Conceived in January 1999, the Doodle Bug was designed to meet a market opening
for a compact supine powered harness that requires no major modifications
to an existing hang glider wing. The prototype flew in late February and series
production started mid June. Since then the Doodle Bug has become Britain's
best selling Self-Propelled Hang Glider (SPHG).
The Bug fits onto almost all modern hang glider wings transforming them into a motorised glider that frees you from the constraints of a hill, winch or aerotow. Once the engine is switched off the performance of the hang glider is little affected thanks to the sleek design of the unit.
The Bug has a spacious stowage area behind the pilot allowing you to store a glider bag, sleeping bag or a light weight tent. This, coupled with very easy ground handling (for this type of machine), makes for a realistic bivouac tourer.
Launch is very simple requiring only a few steps in a light breeze and will become airborne in less than 25 meters in calm conditions.
After launch the pilot sits back into the seat and then moves his / her legs forward through the control frame.
The support legs are then retracted by pulling down the overhead foot stirrup to support the pilots feet, this automatically retracts the legs along side the fuselage.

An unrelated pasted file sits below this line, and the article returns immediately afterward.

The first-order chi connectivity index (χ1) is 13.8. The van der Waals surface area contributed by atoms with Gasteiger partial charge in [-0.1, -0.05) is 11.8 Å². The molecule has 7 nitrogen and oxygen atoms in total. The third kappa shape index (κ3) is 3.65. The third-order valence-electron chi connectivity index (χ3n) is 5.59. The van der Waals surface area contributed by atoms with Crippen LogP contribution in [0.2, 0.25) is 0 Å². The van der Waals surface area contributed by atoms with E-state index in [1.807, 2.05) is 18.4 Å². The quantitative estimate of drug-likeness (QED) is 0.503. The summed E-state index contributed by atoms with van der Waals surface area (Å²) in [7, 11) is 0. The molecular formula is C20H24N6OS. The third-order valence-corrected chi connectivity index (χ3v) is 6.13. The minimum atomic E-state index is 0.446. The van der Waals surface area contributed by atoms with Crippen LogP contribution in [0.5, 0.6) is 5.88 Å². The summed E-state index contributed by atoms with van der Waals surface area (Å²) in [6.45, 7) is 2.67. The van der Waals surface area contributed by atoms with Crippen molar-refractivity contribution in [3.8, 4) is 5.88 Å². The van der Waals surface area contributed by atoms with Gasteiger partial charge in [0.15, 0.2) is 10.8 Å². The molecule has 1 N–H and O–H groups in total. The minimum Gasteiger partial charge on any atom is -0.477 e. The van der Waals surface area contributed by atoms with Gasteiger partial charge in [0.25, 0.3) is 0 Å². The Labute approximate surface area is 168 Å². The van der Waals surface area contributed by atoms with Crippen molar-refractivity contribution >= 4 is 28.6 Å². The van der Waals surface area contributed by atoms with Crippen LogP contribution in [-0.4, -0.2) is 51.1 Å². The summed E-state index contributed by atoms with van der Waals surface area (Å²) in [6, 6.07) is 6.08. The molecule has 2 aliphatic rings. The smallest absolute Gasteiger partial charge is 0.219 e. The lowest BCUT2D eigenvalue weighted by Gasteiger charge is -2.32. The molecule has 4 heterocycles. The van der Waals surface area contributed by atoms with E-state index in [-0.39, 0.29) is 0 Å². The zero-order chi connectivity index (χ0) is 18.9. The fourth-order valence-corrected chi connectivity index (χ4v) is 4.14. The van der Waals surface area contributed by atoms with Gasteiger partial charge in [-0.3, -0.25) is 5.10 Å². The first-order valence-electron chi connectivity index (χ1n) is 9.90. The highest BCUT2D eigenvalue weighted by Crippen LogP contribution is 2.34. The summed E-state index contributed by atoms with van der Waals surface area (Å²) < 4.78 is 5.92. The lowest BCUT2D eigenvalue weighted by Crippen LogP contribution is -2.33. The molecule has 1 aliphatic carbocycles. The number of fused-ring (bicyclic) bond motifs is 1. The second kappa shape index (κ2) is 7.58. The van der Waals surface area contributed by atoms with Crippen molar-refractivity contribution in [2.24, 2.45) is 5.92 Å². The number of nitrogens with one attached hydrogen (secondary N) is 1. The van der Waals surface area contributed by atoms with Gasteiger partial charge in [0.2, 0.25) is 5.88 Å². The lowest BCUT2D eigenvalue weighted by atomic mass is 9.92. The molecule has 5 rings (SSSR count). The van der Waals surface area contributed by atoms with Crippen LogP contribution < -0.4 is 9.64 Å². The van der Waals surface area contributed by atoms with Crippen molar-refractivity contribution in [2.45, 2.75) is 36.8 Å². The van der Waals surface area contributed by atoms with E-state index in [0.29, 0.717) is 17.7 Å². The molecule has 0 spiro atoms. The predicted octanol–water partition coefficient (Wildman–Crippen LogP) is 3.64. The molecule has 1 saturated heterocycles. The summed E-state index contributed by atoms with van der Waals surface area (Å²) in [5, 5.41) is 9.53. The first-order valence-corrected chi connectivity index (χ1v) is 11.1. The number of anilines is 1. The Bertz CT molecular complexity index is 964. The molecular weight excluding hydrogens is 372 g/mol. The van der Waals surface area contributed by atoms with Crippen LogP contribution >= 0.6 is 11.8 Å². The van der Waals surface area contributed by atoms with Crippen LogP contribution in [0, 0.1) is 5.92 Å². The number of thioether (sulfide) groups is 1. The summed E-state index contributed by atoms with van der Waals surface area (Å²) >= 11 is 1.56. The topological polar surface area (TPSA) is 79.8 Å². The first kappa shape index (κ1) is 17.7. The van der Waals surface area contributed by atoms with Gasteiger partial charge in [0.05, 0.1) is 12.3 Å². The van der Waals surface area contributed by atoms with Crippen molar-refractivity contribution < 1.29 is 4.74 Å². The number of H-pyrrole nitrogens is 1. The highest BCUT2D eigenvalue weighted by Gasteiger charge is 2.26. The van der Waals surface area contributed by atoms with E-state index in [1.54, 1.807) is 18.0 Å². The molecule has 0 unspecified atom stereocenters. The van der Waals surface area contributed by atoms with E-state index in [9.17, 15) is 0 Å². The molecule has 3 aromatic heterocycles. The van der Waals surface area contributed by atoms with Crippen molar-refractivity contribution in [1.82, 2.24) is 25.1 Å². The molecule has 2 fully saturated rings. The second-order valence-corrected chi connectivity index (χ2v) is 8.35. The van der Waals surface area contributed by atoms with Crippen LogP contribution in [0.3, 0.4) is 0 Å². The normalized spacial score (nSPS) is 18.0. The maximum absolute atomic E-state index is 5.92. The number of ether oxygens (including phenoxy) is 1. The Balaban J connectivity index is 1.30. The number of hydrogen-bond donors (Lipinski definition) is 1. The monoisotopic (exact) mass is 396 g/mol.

The Doodle Bug / hang glider is a true retractable undercarriage aircraft weighing less than 60 kilos.
Controls are typical to the wing that the Bug is attached to with no adverse affects to the flying controls. The side cords of the unit stop any unwanted lateral movement of the engine which inhibits powered spiral instability (tightening into turns).
Landing the Doodle Bug is probably one of the easiest things about the unit. The pilot releases the foot stirrup which allows the legs to swing back ready for landing. After bringing their feet back behind the control bar they then rotate out of the seat and adopt the upright position commonly known as the "Gorilla Position".
The landing approach is made similar to a normal hang glider, with a little additional speed to allow for the extra weight of the unit. After rotation the unit's legs start to drag on the ground and the pilot gently flares the wing to produce a perfect 2 to 3 step landing. The drag from the legs eliminates the need for an aggressive flare.
The DoodleBug breaking the World Altitude record for a SPHG.
Pilot: Stewart Bond. Wing: Aeros Discus
Because of the Bugs light construction, ~25 kilos, the additional weight
compared to a normal harness is minimal. This means that the sink rate of
the wing remains little affected, allowing for engine off soaring. The kick
start makes air restarting easy and practical, instilling confidence in the
system, and an electric push-button start is available.
The integral fuel tank keeps things clean and streamlined, and with its 9litre capacity gives an endurance of 4 hours plus. The supine seating position allows relaxed long-distance flights in comfort.
The Radne Raket (Raket is Swedish for Rocket) 120cc two stroke engine produces
14 HP @ 9000 rpm. Its fuel consumption at full power is 3.5 litres / hour
and when throttled back to cruise sips fuel at 2 litres / hour. Thanks to
its low weight (6.5 kilos), its exceptional reliability and economy the Raket
is the obvious choice.
The Radne drives a fixed 2 blade propeller made from laminated yellow poplar for strength and lightness, fitted with a Polyurethene leading edge as standard.